House of Saud and Fog

Categories: News

Dallas oilman Jim Oberwetter, U.S. ambassador to Saudi Arabia, has been keeping a low profile; a Lexis-Nexis search of U.S. newspapers and wire services for the last 90 days shows little mention of him. "That's probably a good thing," says Rachel Bronson, senior fellow at the Council on Foreign Relations. "If he was very vocal, he wouldn't have the trust of anybody."

Bronson appeared in town yesterday at a World Affairs Council luncheon to talk about her new book, Thicker Than Oil: America's Uneasy Partnership with Saudi Arabia, published by Oxford University Press. Just the day before, Oberwetter's counterpart, Prince Turki al-Faisal, the new Saudi ambassador to the United States, let loose with his opinion that the U.S. hadn't devoted enough resources to the capture of Osama bin-Laden. "The Saudis have been very concerned about Osama bin-Laden," Bronson says. "They see Iraq as a distraction." (At this point, who doesn't?)


Hunt Oil exec Oberwetter was appointed by Bush in 2004, even though he didn't speak Arabic. Bronson met him early in his tenure. "He was clearly very determined to learn a lot about the kingdom," Bronson said. "He had good people around him."


In her book, Bronson discusses how the end of the Cold War and the kingdom's previous support of radical Islam has frayed the long-standing relationship between the House of Saud and the U.S. Those power shifts and the rise of al-Qaeda make Oberwetter a key player in Middle East foreign policy.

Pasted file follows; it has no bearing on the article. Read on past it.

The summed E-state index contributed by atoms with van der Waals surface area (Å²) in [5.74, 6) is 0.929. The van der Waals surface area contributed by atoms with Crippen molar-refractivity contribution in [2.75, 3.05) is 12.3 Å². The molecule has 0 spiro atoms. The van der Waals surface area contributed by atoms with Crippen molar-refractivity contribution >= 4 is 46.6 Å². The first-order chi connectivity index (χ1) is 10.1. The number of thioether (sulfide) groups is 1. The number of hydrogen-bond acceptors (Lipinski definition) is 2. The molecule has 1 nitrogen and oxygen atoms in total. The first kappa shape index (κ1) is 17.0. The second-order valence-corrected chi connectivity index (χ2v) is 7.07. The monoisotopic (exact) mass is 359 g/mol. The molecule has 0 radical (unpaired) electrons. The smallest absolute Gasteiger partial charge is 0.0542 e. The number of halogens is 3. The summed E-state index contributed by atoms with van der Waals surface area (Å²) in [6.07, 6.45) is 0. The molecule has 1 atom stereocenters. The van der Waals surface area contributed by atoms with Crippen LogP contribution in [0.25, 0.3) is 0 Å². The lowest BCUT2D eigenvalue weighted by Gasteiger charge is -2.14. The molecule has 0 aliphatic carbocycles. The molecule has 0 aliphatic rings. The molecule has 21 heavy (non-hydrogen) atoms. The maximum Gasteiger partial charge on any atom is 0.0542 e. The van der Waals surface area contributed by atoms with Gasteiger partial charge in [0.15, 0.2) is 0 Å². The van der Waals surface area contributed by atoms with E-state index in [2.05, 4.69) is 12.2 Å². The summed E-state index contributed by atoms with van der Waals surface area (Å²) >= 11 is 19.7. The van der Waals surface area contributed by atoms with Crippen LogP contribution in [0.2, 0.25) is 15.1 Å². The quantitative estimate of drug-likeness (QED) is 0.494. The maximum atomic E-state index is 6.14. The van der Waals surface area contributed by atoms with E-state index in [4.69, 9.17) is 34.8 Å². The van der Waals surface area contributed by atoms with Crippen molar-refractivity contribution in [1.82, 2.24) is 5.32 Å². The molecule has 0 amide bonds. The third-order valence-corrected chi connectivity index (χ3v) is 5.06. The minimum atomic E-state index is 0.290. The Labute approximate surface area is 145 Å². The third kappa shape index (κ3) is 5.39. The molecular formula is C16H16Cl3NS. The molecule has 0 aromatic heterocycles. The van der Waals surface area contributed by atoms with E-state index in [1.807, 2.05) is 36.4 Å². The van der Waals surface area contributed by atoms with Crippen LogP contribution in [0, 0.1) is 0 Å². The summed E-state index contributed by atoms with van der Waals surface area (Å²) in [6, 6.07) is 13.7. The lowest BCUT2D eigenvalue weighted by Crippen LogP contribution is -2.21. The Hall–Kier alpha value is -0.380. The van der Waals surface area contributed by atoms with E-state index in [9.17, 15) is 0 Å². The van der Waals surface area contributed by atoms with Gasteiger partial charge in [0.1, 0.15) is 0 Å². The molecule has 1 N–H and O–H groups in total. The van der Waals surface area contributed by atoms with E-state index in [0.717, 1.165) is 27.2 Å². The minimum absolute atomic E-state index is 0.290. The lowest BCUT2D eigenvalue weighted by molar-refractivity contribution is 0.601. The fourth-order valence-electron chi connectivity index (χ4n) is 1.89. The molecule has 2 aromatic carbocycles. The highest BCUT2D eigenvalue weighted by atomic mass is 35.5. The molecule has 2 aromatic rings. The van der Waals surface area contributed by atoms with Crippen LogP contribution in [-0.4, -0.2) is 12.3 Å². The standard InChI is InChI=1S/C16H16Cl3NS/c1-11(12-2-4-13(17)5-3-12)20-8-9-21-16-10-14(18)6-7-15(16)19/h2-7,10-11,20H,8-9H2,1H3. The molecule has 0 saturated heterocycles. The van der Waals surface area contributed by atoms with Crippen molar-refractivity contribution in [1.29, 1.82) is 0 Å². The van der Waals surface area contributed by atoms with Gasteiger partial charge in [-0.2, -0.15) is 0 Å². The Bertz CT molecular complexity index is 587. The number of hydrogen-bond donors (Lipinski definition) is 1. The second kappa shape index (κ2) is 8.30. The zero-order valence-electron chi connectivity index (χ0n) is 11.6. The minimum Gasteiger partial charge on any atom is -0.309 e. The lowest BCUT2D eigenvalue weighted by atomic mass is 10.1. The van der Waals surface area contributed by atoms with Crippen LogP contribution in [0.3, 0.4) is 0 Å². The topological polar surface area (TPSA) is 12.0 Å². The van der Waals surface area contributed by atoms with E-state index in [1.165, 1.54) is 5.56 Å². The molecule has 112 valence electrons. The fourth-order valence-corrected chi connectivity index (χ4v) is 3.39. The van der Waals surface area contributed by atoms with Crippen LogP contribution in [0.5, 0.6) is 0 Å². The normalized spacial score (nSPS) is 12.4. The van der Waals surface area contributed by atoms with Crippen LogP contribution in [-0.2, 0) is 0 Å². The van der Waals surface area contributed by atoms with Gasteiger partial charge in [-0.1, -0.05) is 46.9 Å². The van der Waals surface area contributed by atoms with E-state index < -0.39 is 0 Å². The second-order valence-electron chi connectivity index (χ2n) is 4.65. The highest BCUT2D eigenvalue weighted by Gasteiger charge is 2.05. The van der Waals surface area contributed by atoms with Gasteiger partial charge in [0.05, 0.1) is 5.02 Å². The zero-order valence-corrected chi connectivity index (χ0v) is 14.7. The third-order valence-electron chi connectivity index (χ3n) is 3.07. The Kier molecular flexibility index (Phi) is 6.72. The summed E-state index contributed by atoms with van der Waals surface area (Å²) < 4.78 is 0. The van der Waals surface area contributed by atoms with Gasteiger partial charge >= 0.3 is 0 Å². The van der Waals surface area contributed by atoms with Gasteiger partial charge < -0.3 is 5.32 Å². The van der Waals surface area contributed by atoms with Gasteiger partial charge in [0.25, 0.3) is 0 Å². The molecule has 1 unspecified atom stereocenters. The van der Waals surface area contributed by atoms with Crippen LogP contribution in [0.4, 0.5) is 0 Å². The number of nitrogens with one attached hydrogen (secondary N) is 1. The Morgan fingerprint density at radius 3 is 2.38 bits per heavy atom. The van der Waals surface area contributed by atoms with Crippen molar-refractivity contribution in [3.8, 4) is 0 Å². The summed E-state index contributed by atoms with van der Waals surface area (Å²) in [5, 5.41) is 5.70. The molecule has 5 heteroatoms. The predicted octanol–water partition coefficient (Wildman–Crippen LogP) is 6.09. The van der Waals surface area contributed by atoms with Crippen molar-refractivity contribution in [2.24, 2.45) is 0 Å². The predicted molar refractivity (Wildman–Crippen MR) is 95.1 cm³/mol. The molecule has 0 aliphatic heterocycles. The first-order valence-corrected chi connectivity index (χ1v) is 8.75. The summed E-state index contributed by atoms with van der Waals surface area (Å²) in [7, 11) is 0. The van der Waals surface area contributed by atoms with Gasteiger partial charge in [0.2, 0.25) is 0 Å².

"He's had a lot of hot-button issues to manage to make sure splits don't emerge between the U.S. and the Saudis," Bronson says. "There's been a big flap around visas. He's been real involved in that. I'm sure he's very active in some of the Iran discussions between the U.S. and the Saudis."


But it's been impossible for Oberwetter to be as visible as his predecessor Robert Jordan (also from Dallas) because of security fears. "Ambassadors in many ways are the eyes and ears on the ground to understand what's going on in the kingdom for the White House," Bronson says. "But it's very hard now for any U.S. ambassador to get out and about." --Glenna Whitley


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